Generally, server 40 enables an Internet user to retrieve health care information, and comprises a computer database and a retrieval system. The retrieval system is preferably a database search engine (e.g., Broadvision, Verity, etc.). Server 40 is shown as a conventional computer system, rather generically comprising a network coupling device 22 of a suitable type, such as a high-speed analog or digital modem, a central processing unit (CPU) 24, and a display 26 and keyboard 28 for operator interaction. It should be understood that various means for entering data and observations other than keyboards are known. Such devices may include light pens, pointing devices such as a computer mouse, touch screens, or even microphones or video cameras or any other data input device, all of which can be configured to serve a function equivalent to a keyboard for purposes of this invention. Server 40 may, itself, be a computer network instead of the simple system shown in FIG. 1. In particular, server 40 may comprise one or more separate web servers and/or separate databases with extensive RAM and disk memory storage, or their functional equivalents. Although not shown in FIG. 1, portions of such a server network may be physically separate from one another, and these portions may communicate with each other over the Internet 20 or over a separate network. Server 40 is preferably functionally coupled to the Internet 20 and thus to terminals 30 via one or more dedicated, high-speed lines 21. The requirements for server 40 and high-speed line 21 are dictated at least in part by the expected volume of data to be exchanged with users at user terminals and by the number of such user terminals and users that are expected to access server 40.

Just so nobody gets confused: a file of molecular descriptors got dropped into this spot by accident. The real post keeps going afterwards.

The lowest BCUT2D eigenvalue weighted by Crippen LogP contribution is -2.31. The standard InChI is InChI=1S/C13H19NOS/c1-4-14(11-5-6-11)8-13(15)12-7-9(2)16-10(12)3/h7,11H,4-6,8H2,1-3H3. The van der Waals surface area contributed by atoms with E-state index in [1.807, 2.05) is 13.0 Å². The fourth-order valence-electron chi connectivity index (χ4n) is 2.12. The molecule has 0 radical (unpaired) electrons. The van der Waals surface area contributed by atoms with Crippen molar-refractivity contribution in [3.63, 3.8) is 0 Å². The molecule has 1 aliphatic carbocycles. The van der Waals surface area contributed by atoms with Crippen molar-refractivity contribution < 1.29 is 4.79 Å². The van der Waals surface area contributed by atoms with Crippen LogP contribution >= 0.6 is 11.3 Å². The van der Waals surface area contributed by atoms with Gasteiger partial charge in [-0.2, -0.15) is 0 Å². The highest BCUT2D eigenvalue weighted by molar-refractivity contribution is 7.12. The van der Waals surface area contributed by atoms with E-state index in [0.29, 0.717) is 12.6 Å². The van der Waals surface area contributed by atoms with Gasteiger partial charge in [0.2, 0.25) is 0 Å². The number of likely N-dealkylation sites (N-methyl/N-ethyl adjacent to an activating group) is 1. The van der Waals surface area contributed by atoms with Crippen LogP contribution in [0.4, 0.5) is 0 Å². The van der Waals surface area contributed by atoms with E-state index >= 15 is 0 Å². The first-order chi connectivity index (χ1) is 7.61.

Network 20 may usually be expected to be a public network such as the Internet, but need not be. Server 40 and its network connection are preferably selected based upon their anticipated peak loading requirements. As an example of a starting point from which to specify a server 40 and a network connection suitable for use with the invention, high-speed connection 21 could be a standard T1-type connection to the Internet provided by an Internet Service Provider (ISP). Server 40 itself could comprise dual INTEL® P3 processors. The web server software could be any that allows the server to communicate via a standard protocol. On the Internet, this would include the well-known TCP/IP and Web-based (HTTP, SHTTP) protocols. Examples of such servers are NETSCAPE® Server 3.0 and MICROSOFT® Internet Information Server (IIS). Preferably, server 40 will also comprise a hardware database server (not separately shown in FIG. 1). A person skilled in the art, upon understanding the nature of the inventive system and given the implementation details, would be able to select and configure appropriate server hardware. The database software should preferably be sufficiently fast and powerful to handle the anticipated user volume. Preferably, database software that may be useful in conjunction with the invention is produced by Oracle Software and Microsoft Corporation, and may include, for example, MS SQL Server. The software used to actually run the application interface used by the Web user to interact with the database and Web servers could include such well-known software as HTML, C, C+, C++, VRML, ColdFusion®, JAVA®, and CGI.
The computer database has stored therein descriptive information about a plurality of ailments, each corresponding to very specific ICD or CPT codes. The retrieval system is adapted to retrieve the stored descriptive information corresponding to one of the ailments upon the user initiating a signal corresponding to the ICD or CPT code associated with such ailment.
As used herein, the term “ailment” shall include diseases and/or other physiological and mental conditions, with such conditions not necessarily being limited to abnormalities.